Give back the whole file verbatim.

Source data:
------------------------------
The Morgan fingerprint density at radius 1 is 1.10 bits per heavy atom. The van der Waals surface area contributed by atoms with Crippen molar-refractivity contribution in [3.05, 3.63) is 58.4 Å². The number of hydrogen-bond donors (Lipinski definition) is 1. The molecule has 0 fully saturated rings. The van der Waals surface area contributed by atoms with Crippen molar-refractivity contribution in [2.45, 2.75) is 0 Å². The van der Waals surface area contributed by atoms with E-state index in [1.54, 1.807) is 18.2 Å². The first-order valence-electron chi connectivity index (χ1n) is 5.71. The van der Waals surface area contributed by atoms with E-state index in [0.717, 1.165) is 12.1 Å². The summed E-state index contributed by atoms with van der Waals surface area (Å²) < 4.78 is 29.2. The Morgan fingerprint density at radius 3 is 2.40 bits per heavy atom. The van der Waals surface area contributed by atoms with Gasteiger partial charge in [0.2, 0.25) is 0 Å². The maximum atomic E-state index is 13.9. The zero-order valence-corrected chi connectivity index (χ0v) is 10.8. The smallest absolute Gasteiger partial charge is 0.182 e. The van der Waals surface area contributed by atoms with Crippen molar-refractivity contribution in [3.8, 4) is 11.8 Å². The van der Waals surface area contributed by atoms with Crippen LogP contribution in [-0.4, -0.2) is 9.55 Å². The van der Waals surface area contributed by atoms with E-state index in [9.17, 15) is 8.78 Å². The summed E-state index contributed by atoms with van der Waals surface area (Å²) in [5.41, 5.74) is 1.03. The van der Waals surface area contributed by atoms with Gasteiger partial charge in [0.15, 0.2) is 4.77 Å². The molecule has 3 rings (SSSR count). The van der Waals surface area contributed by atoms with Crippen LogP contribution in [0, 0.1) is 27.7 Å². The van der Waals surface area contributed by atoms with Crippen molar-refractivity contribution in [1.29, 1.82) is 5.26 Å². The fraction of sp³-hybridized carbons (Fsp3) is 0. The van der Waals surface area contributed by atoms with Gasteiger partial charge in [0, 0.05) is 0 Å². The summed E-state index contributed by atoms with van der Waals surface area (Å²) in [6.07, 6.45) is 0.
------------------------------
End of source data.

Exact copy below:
The Morgan fingerprint density at radius 1 is 1.10 bits per heavy atom. The van der Waals surface area contributed by atoms with Crippen molar-refractivity contribution in [3.05, 3.63) is 58.4 Å². The number of hydrogen-bond donors (Lipinski definition) is 1. The molecule has 0 fully saturated rings. The van der Waals surface area contributed by atoms with Crippen molar-refractivity contribution in [2.45, 2.75) is 0 Å². The van der Waals surface area contributed by atoms with E-state index in [1.54, 1.807) is 18.2 Å². The first-order valence-electron chi connectivity index (χ1n) is 5.71. The van der Waals surface area contributed by atoms with E-state index in [0.717, 1.165) is 12.1 Å². The summed E-state index contributed by atoms with van der Waals surface area (Å²) < 4.78 is 29.2. The Morgan fingerprint density at radius 3 is 2.40 bits per heavy atom. The van der Waals surface area contributed by atoms with Gasteiger partial charge in [0.2, 0.25) is 0 Å². The maximum atomic E-state index is 13.9. The zero-order valence-corrected chi connectivity index (χ0v) is 10.8. The smallest absolute Gasteiger partial charge is 0.182 e. The van der Waals surface area contributed by atoms with Crippen molar-refractivity contribution in [3.8, 4) is 11.8 Å². The van der Waals surface area contributed by atoms with Crippen LogP contribution in [-0.4, -0.2) is 9.55 Å². The van der Waals surface area contributed by atoms with E-state index in [9.17, 15) is 8.78 Å². The summed E-state index contributed by atoms with van der Waals surface area (Å²) in [5.41, 5.74) is 1.03. The van der Waals surface area contributed by atoms with Gasteiger partial charge in [0.15, 0.2) is 4.77 Å². The molecule has 3 rings (SSSR count). The van der Waals surface area contributed by atoms with Crippen LogP contribution in [0, 0.1) is 27.7 Å². The van der Waals surface area contributed by atoms with Crippen molar-refractivity contribution in [1.29, 1.82) is 5.26 Å². The fraction of sp³-hybridized carbons (Fsp3) is 0. The van der Waals surface area contributed by atoms with Gasteiger partial charge in [0, 0.05) is 0 Å². The summed E-state index contributed by atoms with van der Waals surface area (Å²) in [6.07, 6.45) is 0.